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Boston priest named Vatican's top sex-abuse prosecutor; victims' groups complain

December 24, 2012

A Boston priest has been named the Vatican’s top prosecutor in sex-abuse cases.

Father Robert Oliver, who has been an assistant for canonical affairs in the Boston archdiocese, will become the “promoter of justice” at the Congregation for the Doctrine of the Faith. He replaces Msgr. Charles Scicluna, who had established a reputation for toughness in sex-abuse investigations before he was appointed an auxiliary bishop in his native Malta.

The appointment of a Boston priest drew some criticism from spokesmen for groups representing sex-abuse victims, who pointed out the Father Oliver had advised Cardinal Bernard Law, who was forced to resign as Archbishop of Boston because of revelations that he had covered up evidence of sexual abuse. But Father Oliver began advising the cardinal only after those offenses had been brought to light.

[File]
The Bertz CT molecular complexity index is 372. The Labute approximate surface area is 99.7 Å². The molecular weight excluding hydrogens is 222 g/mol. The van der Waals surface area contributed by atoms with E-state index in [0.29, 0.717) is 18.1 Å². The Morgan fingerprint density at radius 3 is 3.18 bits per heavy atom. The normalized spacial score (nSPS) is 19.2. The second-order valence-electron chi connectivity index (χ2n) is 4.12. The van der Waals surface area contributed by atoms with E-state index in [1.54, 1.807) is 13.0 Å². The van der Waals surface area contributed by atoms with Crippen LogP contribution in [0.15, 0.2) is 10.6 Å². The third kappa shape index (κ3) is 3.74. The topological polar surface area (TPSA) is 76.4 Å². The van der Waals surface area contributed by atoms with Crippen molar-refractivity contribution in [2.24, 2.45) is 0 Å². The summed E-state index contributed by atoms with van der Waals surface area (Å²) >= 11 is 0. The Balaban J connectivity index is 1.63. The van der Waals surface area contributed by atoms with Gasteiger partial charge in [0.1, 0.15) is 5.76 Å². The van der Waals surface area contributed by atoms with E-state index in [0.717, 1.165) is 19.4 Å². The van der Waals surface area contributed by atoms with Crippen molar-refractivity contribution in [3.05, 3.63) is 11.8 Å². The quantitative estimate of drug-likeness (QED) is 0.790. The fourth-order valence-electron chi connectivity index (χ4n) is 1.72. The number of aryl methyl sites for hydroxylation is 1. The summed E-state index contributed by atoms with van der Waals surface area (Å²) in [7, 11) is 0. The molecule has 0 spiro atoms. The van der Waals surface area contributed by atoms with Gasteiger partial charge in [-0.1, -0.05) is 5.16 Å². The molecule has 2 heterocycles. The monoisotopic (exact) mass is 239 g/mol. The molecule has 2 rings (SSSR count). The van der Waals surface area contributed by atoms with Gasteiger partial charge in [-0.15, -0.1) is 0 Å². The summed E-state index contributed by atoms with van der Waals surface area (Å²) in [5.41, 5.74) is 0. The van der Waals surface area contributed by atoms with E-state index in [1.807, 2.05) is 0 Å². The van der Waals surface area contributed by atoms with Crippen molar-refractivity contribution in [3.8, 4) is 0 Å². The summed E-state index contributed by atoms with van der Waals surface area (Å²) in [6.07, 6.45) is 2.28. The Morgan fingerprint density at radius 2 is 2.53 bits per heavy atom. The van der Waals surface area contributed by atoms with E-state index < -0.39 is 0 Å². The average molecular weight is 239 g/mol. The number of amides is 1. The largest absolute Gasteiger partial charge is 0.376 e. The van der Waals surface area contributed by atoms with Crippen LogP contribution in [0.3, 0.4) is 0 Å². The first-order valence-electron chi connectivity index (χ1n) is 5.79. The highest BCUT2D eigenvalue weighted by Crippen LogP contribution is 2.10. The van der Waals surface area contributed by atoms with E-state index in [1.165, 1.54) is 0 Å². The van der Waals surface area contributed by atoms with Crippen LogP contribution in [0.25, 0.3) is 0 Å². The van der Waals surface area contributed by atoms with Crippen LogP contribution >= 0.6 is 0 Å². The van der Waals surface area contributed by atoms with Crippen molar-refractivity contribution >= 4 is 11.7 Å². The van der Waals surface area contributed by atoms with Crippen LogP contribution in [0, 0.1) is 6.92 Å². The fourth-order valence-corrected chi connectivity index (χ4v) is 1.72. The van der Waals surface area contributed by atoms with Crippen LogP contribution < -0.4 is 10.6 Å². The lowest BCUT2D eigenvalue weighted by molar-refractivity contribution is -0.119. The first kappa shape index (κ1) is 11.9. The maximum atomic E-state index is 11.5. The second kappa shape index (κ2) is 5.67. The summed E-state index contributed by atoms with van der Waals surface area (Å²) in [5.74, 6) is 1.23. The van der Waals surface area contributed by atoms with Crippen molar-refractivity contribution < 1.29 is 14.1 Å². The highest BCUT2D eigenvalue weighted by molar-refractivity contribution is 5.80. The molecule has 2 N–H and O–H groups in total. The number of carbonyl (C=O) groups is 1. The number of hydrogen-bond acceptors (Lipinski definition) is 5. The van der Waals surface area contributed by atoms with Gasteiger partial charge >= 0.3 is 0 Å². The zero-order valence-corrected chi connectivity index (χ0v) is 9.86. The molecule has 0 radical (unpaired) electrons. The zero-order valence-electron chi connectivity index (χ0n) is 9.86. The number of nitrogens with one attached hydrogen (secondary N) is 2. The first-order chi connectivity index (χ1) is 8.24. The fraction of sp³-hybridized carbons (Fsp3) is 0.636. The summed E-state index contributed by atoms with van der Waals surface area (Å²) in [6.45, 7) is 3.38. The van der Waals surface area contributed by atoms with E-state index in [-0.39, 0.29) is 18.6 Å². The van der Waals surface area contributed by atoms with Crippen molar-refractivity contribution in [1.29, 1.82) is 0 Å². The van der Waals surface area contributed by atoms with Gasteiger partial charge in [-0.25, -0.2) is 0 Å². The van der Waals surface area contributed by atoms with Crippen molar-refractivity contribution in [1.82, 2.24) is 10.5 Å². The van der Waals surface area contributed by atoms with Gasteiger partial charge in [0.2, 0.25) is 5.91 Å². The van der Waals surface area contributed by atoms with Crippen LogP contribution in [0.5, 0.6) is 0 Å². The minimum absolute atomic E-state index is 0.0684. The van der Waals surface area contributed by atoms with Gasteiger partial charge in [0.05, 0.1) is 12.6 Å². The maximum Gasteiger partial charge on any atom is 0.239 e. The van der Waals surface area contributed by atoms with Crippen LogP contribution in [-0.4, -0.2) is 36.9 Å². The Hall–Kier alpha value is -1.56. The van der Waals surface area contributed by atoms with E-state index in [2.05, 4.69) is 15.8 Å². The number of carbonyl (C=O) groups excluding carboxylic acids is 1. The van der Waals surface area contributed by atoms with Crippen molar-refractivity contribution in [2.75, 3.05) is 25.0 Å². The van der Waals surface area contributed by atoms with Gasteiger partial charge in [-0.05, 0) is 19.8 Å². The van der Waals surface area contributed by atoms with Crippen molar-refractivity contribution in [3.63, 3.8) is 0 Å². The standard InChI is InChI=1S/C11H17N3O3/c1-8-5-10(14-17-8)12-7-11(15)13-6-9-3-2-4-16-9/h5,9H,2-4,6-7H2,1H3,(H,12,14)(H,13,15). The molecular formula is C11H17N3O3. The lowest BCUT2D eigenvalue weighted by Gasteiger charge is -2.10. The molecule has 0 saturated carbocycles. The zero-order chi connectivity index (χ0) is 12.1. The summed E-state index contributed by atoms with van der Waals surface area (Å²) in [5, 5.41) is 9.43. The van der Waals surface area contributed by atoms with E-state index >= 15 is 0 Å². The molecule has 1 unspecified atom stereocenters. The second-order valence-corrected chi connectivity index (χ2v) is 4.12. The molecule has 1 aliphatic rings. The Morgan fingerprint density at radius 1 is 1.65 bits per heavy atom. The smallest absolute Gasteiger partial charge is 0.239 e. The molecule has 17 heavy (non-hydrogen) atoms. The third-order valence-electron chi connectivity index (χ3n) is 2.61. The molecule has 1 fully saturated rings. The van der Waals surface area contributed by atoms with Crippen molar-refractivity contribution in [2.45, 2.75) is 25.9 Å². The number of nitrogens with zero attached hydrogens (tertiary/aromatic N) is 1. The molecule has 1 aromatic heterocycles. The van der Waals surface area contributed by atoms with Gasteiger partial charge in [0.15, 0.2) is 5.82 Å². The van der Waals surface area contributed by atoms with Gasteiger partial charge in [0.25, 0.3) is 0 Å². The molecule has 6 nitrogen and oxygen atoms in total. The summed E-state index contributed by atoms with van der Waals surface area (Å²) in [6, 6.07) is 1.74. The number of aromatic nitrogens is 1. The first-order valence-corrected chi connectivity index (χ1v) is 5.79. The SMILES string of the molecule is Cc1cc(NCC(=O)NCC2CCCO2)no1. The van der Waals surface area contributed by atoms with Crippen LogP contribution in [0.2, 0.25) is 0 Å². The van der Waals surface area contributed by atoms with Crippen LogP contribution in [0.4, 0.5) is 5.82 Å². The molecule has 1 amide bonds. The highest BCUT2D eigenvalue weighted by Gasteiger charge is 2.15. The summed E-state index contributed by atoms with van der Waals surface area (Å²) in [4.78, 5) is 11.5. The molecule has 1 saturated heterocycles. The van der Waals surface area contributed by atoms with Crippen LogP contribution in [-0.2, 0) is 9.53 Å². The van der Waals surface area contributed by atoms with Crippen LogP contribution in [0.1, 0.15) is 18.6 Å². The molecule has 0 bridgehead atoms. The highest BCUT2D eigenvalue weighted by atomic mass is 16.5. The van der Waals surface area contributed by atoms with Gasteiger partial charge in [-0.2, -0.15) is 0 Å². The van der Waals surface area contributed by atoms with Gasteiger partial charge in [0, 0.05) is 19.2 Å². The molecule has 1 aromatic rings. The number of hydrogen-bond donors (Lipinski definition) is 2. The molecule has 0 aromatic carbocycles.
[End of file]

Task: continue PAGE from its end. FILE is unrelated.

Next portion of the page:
“We don’t have evidence that Father Oliver helped conceal clergy sex crimes in Boston,” admitted David Clohessy of SNAP, the Survivors Network of those Abused by Priests, a group that has been invariably critical of Church leadership. “But likewise there’s no evidence whatsoever that he tried to chart a new course.” Actually Father Oliver did chart a new course in Boston, helping to draft the new sex-abuse policies that the archdiocese adopted in 2003, after Cardinal Law’s departure.

Critics also observed that the Boston archdiocese has found a relatively high number of accused priests innocent of sex-abuse charges after investigation—a criticism that is damaging if all priests are presumed guilty.

In Rome, informed sources described Father Oliver as a strong advocate of the “zero tolerance” approach that has been in place at the Congregation for the Doctrine of the Faith. Before leaving his office there, Bishop Scicluna assured a reporter that those policies would remain in force after his departure. “It’s not Scicluna” who has insisted on a tough approach, he said. “It’s the Pope.”


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